Death Vs. Monstars
This is the kind of efficient plotting and character design I like to see in a shooter. What's your motivation for exterminating vast populations of cute eyeballey critters? Well, you're Death, you see, and in a shocking twist, you like to kill stuffs. No city in peril, no alien threat—all you want to do is *bang* *bang* *bang* *bang* and a *click* *ka-ching* and take their money.
Death Vs. Monstars (from HDOS Databank request 01 creators GameReclaim) is not your typical Flash arena shooter, thanks to a clever control scheme that lets you play only with the mouse. You fire, constantly and hyperactively, in the opposite direction of your movement. This makes sense, because when you dodge away from a wee beastie who wants to catch you and chew on your giblets, you'll automatically be shooting at it. To strafe, just hold the mouse button to lock your firing direction. Easy, but it takes some adjustment if you're used to the old wasd-and-mouse setup. I prefer this, frankly. It feels clean and elegant, and it lets you carve your way through the hordes like buckshot through sherbet.
As the everlasting incarnation of mortality (and so adorable!), you also get some super powers. When your anger meter is full, double-click to turn enemy bullets into gold and release a wave of destruction in all directions. Your other meter is Slow Motion—hold the [Space Bar] to activate it and slip through the crowds like a slug through sherbet.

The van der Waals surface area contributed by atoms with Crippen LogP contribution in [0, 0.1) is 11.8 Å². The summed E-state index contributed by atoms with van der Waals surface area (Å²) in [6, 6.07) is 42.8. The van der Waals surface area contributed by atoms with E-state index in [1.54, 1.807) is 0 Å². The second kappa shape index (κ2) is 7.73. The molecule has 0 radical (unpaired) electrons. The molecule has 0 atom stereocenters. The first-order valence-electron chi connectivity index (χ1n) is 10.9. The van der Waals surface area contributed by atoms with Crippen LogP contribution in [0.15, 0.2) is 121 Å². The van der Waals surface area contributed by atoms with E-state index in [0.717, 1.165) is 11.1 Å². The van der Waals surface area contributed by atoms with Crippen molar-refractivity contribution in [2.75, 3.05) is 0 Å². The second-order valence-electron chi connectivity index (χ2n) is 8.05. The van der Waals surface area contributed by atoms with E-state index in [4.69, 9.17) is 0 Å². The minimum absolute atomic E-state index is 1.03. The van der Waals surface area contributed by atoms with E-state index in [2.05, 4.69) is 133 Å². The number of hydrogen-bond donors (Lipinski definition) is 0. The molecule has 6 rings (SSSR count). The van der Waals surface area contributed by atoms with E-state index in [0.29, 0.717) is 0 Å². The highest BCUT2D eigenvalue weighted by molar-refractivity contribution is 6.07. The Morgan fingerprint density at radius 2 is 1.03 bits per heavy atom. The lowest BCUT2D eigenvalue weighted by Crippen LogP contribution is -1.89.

Between levels, spend your accumulated blood money on new weapons, regenerating health, and the like. The main menu screen is a little hard to read at first, so here's the quick explanation: missions are on the left, and they unlock in sequential order as you beat them. Weapon shop is on the right. Mmm…sherbet.
Analysis: The engine behind Death Vs. Monstars is impressive, hurling hundreds of moving sprites around the arena with nary a stutter. And what makes a shooter work, really, is the smoothness. Without it, there is no rhythm; and with no rhythm, there is no rush blood trance rage.
Though it takes a few missions before the Monstars (a cunning portmanteau of "monsters" and "supraorbitar" (oh hush, it could happen)) start shooting back, it doesn't take long at all before they're attacking in large enough groups to transform you into a creature made of pure reflex. Luckily, the bright colors and crisp character outlines make it easy to see all the important details in the chaos. This game is a superb argument against particle explosions.
I have already heard some talk that the money system is unbalanced, that it is too easy to "farm" certain levels and therefore gain an unfair advantage; and to this I say, "Don't farm then, you addled daftmobiles. Try to beat it without repeating any levels, like a hero would."
As brainless as Death Vs. Monstars comes across, it is constructed smartly. monsters appear in well-paced waves, and their movement patterns complement each other. It's a surprisingly casual shooter as well, due to the simplified control scheme, the upgradable health bar, and the abusable weapon shop. The hardcore shmup fan will lay waste to this game fairly quickly, but not without a great deal of joy; and there's always the final endless "Score-Hog" level, for high score bragging rights.
In Short: Death Vs. Monstars is super-awesome. Sherbet is yummy.